Quercetin and Dietary Lipids Alter the Cellular Redox Environment of the Colonocyte in the Promotion Stage of Colon Carcinogenesis.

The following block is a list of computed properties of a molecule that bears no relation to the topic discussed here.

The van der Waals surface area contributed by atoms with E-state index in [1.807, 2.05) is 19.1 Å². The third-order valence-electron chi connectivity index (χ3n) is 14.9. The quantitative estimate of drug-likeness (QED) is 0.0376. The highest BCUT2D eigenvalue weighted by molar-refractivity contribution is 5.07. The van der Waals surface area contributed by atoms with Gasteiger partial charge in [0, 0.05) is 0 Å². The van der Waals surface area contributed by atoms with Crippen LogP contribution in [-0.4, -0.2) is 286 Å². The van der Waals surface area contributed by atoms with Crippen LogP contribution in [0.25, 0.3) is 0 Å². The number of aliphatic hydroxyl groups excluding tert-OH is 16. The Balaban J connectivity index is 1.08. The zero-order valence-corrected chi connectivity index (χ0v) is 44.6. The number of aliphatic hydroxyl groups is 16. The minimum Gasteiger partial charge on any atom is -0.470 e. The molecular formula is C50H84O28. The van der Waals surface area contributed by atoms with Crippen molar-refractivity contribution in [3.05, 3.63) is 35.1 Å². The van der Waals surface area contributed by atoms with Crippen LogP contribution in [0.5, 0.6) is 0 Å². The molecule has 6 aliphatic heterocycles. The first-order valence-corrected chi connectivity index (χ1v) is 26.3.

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Quercetin (Q), a water-soluble flavonoid that is ubiquitous to foods of plant origin is postulated to protect against colon cancer due to its antioxidant activity. In contrast, we have shown that a dietary combination of fish oil (FO; n-3 fatty acids) and pectin may protect against colon cancer by decreasing endogenous antioxidant enzyme activities leading to increased reactive oxygen species (ROS), an inducer of apoptosis. We hypothesized that adding an antioxidant to a FO diet may negate the beneficial effects of FO by counteracting FO effects on colonocyte redox status. To test this, we provided 40 rats with FO or CO (fiber = pectin) diets with Q being 0 or 0.45% of the diet for 10 wk. All rats were injected with azoxymethane (AOM) on d 21 and 28. Measurements included: aberrant crypt (AC) enumeration (colon cancer marker); apoptosis (TUNEL assay); catalase (CAT), superoxide dismutase (SOD), and glutathione peroxidase (GPx) activities; reduced and oxidized glutathione concentrations (GSH/GSSG); and oxidative DNA damage (8-OHdG adducts). AC numbers were lower in FO vs CO rats (p<0.0001), but tended to increase for FO diets containing Q (P<0.098). The apoptotic index was higher (p<0.0001) when Q was added to the FO and CO diets. Total SOD (lipid main effect, p=0.0136) and GPX activity (p=0.0025) was elevated in CO rats. CAT activity was higher (p=0.0204) in FO rats, however Q diminished this effect. GSH was not affected by diet; yet, GSSG accumulated (p=0.0554) in CO rats with Q as compared to CO rats without Q. The GSH/GSSG ratio was lower (p=0.0314) in CO rats than in FO rats. There was no difference in 8-OHdG adduct levels in FO vs CO rats, however, Q decreased 8-OHdG adducts in CO rats (p=0.0428). Despite increasing apoptosis, Q did not significantly lower AC formation. These data suggest that the distinct effects of the CO/Q and FO/Q combinations are functioning through different mechanisms to induce apoptosis. The long-term consequences of adding antioxidants such as Q to a diet thought to exert its anticancer effect through a pro-oxidant mechanism are unknown and deserve further study.